What is it? A two-year-old luxury camp on New Zealand's South Island that will forever spoil camping elsewhere for you. Nestled deep in a pristine valley on the edge of the Southern Alps (far right), Minaret Station, which is part of a working farm, is so remote it can be reached only by helicopter.
When you say "camp" … We mean a five-star hotel room that just happens to have (industrial-grade) canvas walls. Each of the four heated, opulently appointed "tents" (right) houses a king-size bed topped with plush fur throws (made from non-native possums that are shot on the ranch), while the tiled bathrooms come with waterfall showers and heated towel rails. Wall-to-wall sheepskin rugs (also from Minaret) cushion every footstep and just outside your door is a wraparound deck with a private hot tub - the best place from which to enjoy the views.
How far off the grid are we, exactly? While there's decent Wi-fi throughout the camp, the rooms have no televisions. And, unless you bring your satphone, you'll get no cellular signals.
How did the camp end up here? Precedent. The Wallis family, which owns and operates Minaret Station, figured it was a good spot because a herders' hut had stood in the same place here for decades.
What is there to do? Nothing, if you're feeling lazy. Active types can tour the farm or the nearby fjords; hunt; fish; and, in winter, heli-ski. You could just sit by the fireplace and read or watch the sheep wander the valley. The helicopter can take guests on a tour of wineries (right) and there are guided hikes through Lord of the Rings-like landscapes (if you trek to the top of the nearest mountain - only four guests have made the arduous five-hour, off-trail hike - you'll be rewarded with spectacular views and, if your legs have had enough, a helicopter trip back to camp). After sunset, there's no better place than your deck to spot a shooting star or drink in the sparkling spectacle of the Milky Way.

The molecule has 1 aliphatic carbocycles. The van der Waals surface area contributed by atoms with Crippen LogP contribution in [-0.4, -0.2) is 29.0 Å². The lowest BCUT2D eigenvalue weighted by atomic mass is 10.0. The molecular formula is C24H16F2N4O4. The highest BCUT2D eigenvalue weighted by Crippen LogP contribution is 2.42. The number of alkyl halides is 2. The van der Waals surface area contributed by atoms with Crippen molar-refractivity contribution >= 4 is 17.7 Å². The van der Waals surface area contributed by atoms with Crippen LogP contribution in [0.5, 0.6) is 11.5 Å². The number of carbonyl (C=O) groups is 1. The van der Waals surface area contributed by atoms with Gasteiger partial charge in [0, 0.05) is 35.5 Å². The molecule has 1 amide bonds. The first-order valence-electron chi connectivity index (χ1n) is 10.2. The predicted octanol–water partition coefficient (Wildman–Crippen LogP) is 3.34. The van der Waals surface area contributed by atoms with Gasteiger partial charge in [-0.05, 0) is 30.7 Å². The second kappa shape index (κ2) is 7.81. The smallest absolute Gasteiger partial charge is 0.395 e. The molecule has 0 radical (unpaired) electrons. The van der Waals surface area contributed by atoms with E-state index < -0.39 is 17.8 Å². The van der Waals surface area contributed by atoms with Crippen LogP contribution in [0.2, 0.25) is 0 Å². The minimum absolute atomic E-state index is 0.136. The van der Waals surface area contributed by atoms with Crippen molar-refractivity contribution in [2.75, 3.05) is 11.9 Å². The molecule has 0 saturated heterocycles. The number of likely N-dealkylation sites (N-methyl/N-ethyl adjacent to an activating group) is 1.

What about food and drink? You'll be in the gifted culinary hands of chef Paulina Corvalan Tapia, who will cater to your preferences, though you'd be wise to let her have her gourmet way. Her cuisine is inflected by the flavours of her native Chile (never say no if she's serving flan for dessert) with nods to East Asia (her stir-fried abalone with ginger and scallion would satisfy Hong Kong's most finicky foodies). The well-stocked bar offers a taste New Zealand's famed vineyards. And you can dine at the communal table, alfresco on the terrace outside or in privacy on your own deck.
Where does the food come from? Almost all the meat - lamb, beef and venison - comes from the farm. If you choose to take a helicopter excursion to the West Coast, a diver might go with you; while you're strolling the beach, he'll dive for rock lobster and abalone for dinner that night. But many of the provisions do have to be flown in.
That's doesn't sound very eco-friendly. No, but a nearby waterfall powers the camp, via a mini-hydroelectric plant, for much of the year. (There's a back-up generator for the dry season.)
What's the bottom line? Minaret Station has a two-night minimum stay. The first two are NZ$3,500 (HK$21,500) per night; each subsequent night costs NZ$1,950. Lodging, all meals and drinks, helicopter transfers from Wanaka Airport, the services of a personal guide and taxes are included. For more information, visit www.minaretstation.com